Saturday, April 18, 2009

Sunday's Best of the Rest ~ Lunch & Dinner

In my CSA delivery this morning - I found some lovely things. Green garlic, leeks, artichokes, fresh rosy snapdragons and more. So here's a menu worth the beauty of these spoils. As always email me for the recipes or look them up online, most are available.

~ Lunch
Alice Waters' Green Garlic Soup (Instead of pureeing that soup, I added some bread crumbs in each bowl and stirred it in just before serving, this makes it a little more substantial as well as gives a deeper flavor)
Steamed asparagus with a dressing of creme fraiche, dill, green garlic, lemon, and hot sauce

Leek Tart
Gourmet's Sauteed Artichokes with lemon

Monday, April 6, 2009

For the last winter cold of the season...

It seems like everyone gets sick in April. Its as though our balance gets thrown off just as the seasons are thrown off - not knowing whether to blow cold or warm, Winter or Spring?? So here's a recipe that will beat that lamb/lion cold from early Springs indecision.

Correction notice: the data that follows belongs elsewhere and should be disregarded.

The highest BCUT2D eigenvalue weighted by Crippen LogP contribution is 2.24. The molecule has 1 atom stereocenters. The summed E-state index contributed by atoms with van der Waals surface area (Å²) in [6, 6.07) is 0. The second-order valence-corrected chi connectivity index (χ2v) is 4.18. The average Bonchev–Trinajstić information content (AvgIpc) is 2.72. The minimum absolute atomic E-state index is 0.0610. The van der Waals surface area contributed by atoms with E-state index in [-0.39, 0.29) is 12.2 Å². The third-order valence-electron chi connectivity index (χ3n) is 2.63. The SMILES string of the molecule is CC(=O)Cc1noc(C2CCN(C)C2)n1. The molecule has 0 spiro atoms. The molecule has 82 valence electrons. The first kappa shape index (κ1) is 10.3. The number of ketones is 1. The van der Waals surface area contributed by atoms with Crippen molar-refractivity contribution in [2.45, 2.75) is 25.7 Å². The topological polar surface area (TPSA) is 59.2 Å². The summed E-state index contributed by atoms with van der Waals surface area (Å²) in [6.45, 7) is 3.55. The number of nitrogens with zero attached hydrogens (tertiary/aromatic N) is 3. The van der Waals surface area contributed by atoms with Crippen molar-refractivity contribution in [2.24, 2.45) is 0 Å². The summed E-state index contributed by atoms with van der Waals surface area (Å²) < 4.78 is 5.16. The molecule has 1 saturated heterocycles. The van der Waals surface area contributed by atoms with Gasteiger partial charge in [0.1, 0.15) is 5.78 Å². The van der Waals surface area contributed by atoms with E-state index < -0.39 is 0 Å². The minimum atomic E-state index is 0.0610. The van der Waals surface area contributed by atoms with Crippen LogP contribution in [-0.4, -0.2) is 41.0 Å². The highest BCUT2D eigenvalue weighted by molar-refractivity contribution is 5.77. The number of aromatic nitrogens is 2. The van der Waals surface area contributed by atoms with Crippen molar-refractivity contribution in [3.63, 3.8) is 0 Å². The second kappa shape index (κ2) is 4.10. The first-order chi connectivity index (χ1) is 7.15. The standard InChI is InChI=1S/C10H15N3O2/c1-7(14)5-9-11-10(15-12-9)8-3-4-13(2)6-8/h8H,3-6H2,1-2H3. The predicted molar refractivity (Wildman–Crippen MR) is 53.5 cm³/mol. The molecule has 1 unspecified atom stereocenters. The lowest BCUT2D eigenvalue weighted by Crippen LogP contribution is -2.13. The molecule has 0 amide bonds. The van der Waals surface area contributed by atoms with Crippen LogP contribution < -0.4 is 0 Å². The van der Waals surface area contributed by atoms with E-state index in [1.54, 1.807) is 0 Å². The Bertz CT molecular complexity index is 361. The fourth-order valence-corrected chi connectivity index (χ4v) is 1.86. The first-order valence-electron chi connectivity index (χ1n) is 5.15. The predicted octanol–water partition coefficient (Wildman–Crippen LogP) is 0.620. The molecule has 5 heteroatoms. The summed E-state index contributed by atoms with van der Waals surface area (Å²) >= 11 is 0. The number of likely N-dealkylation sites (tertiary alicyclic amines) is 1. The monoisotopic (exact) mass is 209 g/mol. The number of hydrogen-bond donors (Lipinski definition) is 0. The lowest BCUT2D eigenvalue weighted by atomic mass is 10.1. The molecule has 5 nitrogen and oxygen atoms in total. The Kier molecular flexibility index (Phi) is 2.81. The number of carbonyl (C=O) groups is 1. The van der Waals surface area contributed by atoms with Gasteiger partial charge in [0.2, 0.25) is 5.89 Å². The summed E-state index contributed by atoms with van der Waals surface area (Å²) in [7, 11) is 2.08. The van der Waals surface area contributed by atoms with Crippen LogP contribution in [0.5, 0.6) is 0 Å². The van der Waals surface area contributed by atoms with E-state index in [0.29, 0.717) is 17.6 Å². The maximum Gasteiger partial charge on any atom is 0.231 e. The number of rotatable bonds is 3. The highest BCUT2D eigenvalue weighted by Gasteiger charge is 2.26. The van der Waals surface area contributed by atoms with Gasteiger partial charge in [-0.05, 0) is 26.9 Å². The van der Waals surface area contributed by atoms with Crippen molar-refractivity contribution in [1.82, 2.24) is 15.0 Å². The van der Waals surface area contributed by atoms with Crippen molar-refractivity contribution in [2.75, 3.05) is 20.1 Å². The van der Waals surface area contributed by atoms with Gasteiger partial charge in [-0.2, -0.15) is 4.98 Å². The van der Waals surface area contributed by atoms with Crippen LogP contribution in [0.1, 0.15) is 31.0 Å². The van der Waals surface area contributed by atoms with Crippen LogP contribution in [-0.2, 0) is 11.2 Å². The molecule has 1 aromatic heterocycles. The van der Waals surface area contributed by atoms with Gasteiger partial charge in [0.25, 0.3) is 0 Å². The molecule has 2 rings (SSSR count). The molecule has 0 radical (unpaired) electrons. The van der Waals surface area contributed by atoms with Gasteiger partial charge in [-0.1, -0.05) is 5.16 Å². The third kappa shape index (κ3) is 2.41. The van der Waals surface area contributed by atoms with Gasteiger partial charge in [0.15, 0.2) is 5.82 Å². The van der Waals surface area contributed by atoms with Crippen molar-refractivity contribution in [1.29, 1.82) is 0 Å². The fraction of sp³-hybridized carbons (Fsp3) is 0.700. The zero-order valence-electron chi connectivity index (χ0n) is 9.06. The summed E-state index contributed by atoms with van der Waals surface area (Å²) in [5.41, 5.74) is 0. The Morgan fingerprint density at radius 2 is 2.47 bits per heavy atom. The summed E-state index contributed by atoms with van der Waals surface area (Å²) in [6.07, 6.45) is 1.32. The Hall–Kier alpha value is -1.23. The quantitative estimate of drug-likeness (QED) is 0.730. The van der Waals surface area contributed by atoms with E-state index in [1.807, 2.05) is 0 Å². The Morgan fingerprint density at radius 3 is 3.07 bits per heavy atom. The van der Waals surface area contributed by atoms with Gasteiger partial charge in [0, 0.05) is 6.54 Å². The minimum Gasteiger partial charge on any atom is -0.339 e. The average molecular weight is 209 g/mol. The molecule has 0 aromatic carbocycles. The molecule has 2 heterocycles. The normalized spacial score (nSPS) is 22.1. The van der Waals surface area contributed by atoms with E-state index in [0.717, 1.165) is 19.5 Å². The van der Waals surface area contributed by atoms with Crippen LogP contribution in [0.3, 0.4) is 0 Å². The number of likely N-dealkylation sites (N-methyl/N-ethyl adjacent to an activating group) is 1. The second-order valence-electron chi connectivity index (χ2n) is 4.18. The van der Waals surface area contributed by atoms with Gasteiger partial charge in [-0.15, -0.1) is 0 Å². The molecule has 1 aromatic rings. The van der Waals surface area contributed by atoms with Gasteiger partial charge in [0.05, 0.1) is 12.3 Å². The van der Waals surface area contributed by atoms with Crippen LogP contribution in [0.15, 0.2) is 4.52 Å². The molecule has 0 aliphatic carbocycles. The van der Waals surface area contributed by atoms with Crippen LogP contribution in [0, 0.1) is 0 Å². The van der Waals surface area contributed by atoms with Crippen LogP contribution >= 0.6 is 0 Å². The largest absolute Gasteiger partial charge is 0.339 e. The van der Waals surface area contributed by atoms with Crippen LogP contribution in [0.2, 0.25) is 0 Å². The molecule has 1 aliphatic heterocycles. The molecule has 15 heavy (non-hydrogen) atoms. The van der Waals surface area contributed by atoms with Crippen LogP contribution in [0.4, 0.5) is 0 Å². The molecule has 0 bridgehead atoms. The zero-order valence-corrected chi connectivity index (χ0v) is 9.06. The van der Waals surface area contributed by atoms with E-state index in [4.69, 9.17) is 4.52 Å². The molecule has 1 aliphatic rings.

Kao Tome
Rice Porridge with Minced Pork, Fried Garlic, and Green Onions*
from Real Thai, Nancie McDermott

*I make this vegetarian also, its as simple as substituting a good veg stock/broth for the pork/chicken.

4 c chicken/veg stock
chili-vinegar sauce (see below)
2 c cooked white rice
1/4 lb of minced pork or chopped chicken meat
1 T fish sauce, plus some for serving
1 tsp freshly ground pepper
1/2 c Fried Garlic in Oil (see below)
3 T thinly sliced green onion
A handful of fresh cilantro leaves

In a saucepan over medium heat, bring the stock to a gentle boil. Meanwhile, prepare the chili vineager sauce and set aside. Stir the rice into the boiling stock. When the stock return to a boil, add the pork, pinching off small amounts and dropping them in one by one. Cook until the pork is doe, about five minutes. Stir in the 1 T fish sauce and pepper.